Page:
Why is Washington protecting the mega-donors?
To revive healthy political debate, bring choice back to voters and address our nation’s challenges before they bury us
“A rare bipartisan success” crowed The Wall Street Journal in December, on passage of the $1.1 trillion “cromnibus” spending bill, supported by House and Senate leaders, President Obama and the New Hampshire congressional delegation, other than former Rep. Carol Shea-Porter.
The bipartisan success is that Congress was once again able to duck its core obligation to craft a fiscally sustainable budget, adding another several hundred billion dollars to the nation’s credit card. Another bipartisan success is the gargantuan incumbent protection amendment snuck into the 1,603-page bill just hours before the House voted on the bill without reading it.
The amendment protects incumbents because a single donor and spouse can now give up to $3.1 million over each two-year election cycle to the national political party committees. The two parties and the entrenched incumbents they nearly always protect will now have even bigger war chests to fend off challengers. A small number of big-money donors with their usually narrow, self-serving agendas have now gained hammerlock control over our already bought and paid-for Congress.
Apologists claim that the mega-donor incumbent protection amendment is needed to offset the burgeoning mega-donor super PACs, ostensibly not controlled by the two parties. Having lost my primary against party-backed Scott Brown, I can testify with certainty that most super PAC money hews to the preferences of party leaders in the House and Senate.
Here’s a juicy detail about the amendment for those who think Congress and the special interests feeding at the public trough have in any way been reformed by the 2014 elections. The amendment was drafted at the request of Harry Reid of Nevada, now Senate minority leader, by Marc Elias, the same Perkins Coie attorney who successfully argued for the super PAC loophole before the Federal Election Commission. And the amendment specifically permits mega-donor contributions for any type of party legal work, for which Perkins Coie has collected more than $40 million since 2000.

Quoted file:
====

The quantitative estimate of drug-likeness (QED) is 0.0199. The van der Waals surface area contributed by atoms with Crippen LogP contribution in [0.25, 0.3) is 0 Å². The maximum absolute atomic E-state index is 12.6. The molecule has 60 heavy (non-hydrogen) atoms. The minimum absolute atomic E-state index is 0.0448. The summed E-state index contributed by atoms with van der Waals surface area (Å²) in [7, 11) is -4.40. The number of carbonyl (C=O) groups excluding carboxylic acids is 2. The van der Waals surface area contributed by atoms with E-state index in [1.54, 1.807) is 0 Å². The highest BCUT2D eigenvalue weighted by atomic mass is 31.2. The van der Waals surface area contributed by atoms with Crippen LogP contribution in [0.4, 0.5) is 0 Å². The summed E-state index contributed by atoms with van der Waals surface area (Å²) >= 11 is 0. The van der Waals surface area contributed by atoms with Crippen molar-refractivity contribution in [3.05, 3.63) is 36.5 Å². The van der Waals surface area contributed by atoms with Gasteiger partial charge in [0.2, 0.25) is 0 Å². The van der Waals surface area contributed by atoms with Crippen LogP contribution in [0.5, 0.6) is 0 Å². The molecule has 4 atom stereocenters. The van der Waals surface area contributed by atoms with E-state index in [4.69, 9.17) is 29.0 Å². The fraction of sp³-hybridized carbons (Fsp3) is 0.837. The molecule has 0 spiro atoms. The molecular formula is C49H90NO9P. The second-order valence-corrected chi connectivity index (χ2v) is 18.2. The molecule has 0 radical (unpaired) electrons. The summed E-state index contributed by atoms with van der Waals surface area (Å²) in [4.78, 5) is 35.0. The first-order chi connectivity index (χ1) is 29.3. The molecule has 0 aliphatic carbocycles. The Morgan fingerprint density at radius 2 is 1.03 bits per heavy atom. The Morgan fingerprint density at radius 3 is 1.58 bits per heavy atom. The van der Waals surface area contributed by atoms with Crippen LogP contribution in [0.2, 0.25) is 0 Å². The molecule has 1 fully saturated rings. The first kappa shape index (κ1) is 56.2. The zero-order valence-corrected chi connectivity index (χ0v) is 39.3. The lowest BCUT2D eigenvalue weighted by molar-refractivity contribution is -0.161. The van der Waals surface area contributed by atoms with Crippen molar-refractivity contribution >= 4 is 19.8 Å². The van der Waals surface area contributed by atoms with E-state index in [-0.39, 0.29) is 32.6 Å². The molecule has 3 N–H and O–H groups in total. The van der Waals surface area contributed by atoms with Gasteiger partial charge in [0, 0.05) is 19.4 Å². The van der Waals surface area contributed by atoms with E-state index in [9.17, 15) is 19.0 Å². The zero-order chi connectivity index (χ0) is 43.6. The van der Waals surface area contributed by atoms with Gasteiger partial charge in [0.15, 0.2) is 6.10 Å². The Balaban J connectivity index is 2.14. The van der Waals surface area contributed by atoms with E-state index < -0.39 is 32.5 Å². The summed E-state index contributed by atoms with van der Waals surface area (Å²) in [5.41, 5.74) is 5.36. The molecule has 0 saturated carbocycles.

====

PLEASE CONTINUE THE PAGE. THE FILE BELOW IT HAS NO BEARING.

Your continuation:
There is an even darker side to the ever-more-corrupt relationship between favor-seeking donors and cash-hungry parties and their incumbents. The mega-donor-incumbent complex has made Washington unresponsive to the needs and wishes of the American people.
It is well established that industrial monopolies suppress competition, consumer choice and product innovation, and stifle economic growth and material progress.
With passage of the cromnibus incumbent protection amendment, the mega-donor-incumbent complex is doing the same to Washington politics. The monopolization of campaign money by the two parties and their aligned super PACs has made it more difficult for insurgent, challenger and non-establishment candidates to communicate with voters. The media tends to ignore candidates unable to win the mega-donor “money primary.”
This is how mega-donor-incumbent complex suppresses debate about disfavored and uncomfortable issues and positions. So, voters hear little about the hard choices needed to balance the budget, about regulatory capture of fiscal and monetary policy by Wall Street, or about national security alternatives to endless war.
To revive healthy political debate, bring choice back to voters and address our nation’s challenges before they bury us, here is a three-part alternative to the present system of corruption:
• Enact a public elections finance system for candidates voluntarily opting out of the current corrupted money system. Each two years, every voter is given a $50 tax rebate voucher assignable to and spendable only by in-district candidates for Congress or president. As shown in Maine, which has a state-level public elections finance system, candidates and elected officials preferring to focus on all of their constituents have the financial incentive to do so.
• Require searchable, real-time online reporting of all contributions to any candidate or organization engaging in campaigning for or against candidates, legislation or regulatory activity. While disclosure can suppress paid speech, there is a stronger and offsetting public interest in knowing about real or perceivable conflicts of interest involving public money or the public trust.
• Remove all political spending and contribution limits. Attempts to limit private political spending have failed and the First Amendment protects the right of wealthy and well-organized people to speak using as much money as they wish.
Jim Rubens was a 2014 Republican primary candidate for U.S. Senate.